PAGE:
The dura mater has been removed from the brain tissue, but it is present in one of the brain cases. Observe how thick this meningeal layer is. The dura mater follows the contours of the skull’s inner surface and does not dive into the sulci of the brain. In a few places, the dura mater folds and dives into spaces between parts of the brain. These are called the dural reflections. You can explore the dural reflections in the images below.
The arachnoid mater can be seen on the surface of some of the brain tissue. It is the middle layer of the meninges, and it is a delicate, transparent membrane. The arachnoid mater does not follow the contours of the sulci and gyri; instead, it follows the form of the overlying dura. On several of these brains, you can notice aggregations of tiny white granules near the superior midline of the brain. These are arachnoid granulations. They function to return cerebrospinal fluid from the subarachnoid space (between this arachnoid mater layer and the pia mater layer of meninges) to the blood.
The pia mater is the innermost dural membrane. It cannot be seen with gross examination of the brain, but it covers the surface of the brain tissue, including within the sulci and gyri, of these brains.
Cerebral Hemispheres: Gross Examination
The cerebral hemispheres contain the brain regions involved in our higher cognitive functions, including language, learning, memory, and personality. The surface of the cerebral hemispheres is made up of the cerebral cortex, which is a layer of gray matter. This surface is thrown into many folds forming sulci and gyri. The sulci are the folds diving inward, while the gyri are ridges of the cortex that are visible on the surface of the brain. Sulci and gyri are essential because they increase the surface area of the cortex, giving us more room for neurons involved in higher cognitive functions.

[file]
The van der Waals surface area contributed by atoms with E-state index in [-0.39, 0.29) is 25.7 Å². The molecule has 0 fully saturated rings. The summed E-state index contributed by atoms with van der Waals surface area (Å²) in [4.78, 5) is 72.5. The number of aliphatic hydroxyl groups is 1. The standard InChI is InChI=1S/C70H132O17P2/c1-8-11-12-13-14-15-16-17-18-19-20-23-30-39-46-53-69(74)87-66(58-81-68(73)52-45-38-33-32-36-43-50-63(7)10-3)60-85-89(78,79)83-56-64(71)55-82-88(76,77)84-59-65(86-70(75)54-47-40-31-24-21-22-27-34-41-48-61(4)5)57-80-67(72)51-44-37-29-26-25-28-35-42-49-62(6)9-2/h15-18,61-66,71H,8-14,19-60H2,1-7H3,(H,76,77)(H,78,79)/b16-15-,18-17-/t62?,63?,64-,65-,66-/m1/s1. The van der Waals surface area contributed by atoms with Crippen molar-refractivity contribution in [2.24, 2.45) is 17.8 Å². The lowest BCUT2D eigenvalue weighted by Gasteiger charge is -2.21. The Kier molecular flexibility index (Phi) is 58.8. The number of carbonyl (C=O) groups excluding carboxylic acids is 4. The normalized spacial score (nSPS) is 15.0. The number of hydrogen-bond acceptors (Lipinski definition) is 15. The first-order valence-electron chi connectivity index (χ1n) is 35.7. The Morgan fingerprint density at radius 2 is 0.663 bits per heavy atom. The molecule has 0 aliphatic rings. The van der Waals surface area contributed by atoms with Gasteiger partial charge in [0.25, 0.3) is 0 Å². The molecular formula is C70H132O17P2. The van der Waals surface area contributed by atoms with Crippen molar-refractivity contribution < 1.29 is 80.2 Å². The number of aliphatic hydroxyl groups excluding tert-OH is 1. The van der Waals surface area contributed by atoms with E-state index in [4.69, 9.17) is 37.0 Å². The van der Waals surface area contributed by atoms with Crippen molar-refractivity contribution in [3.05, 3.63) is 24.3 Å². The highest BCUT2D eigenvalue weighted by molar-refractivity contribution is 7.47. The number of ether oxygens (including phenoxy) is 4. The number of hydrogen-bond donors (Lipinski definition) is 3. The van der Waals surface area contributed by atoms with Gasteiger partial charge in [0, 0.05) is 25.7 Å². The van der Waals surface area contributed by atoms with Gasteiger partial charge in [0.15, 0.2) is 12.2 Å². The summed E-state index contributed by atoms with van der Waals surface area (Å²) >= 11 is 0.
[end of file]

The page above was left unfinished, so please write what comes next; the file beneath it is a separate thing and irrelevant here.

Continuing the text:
Use the whole-brain and midsagittally sectioned brain tissue to identify the following structures of the cerebral hemispheres.
- The median longitudinal fissure separates the left and right hemispheres.
- The corpus callosum is the large white matter pathway connecting the right and left hemispheres of the brain. Observe this structure in cross-section on a midsagittally sectioned tissue.
- The central sulcus marks the boundary between the frontal and parietal lobes. It can be tricky to identify, so to reliably identify it, start from the midsagittal section. Above the corpus callosum (gray in the image) is a curved gyrus called the cingulate gyrus. The sulcus dorsal to the gyrus is the cingulate sulcus. If you follow the cingulate sulcus (1) in the direction of the arrows, it bends dorsally (2) and comes to a stop very close to the dorsal aspect of the brain surface. Move rostrally one sulcus, and you’ve located the central sulcus (3). Now you can trace it over the lateral aspect of the brain.
- The precentral gyrus is in the frontal lobe, just anterior to the central sulcus. This is where the primary motor cortex is located, where all voluntary motor signals begin.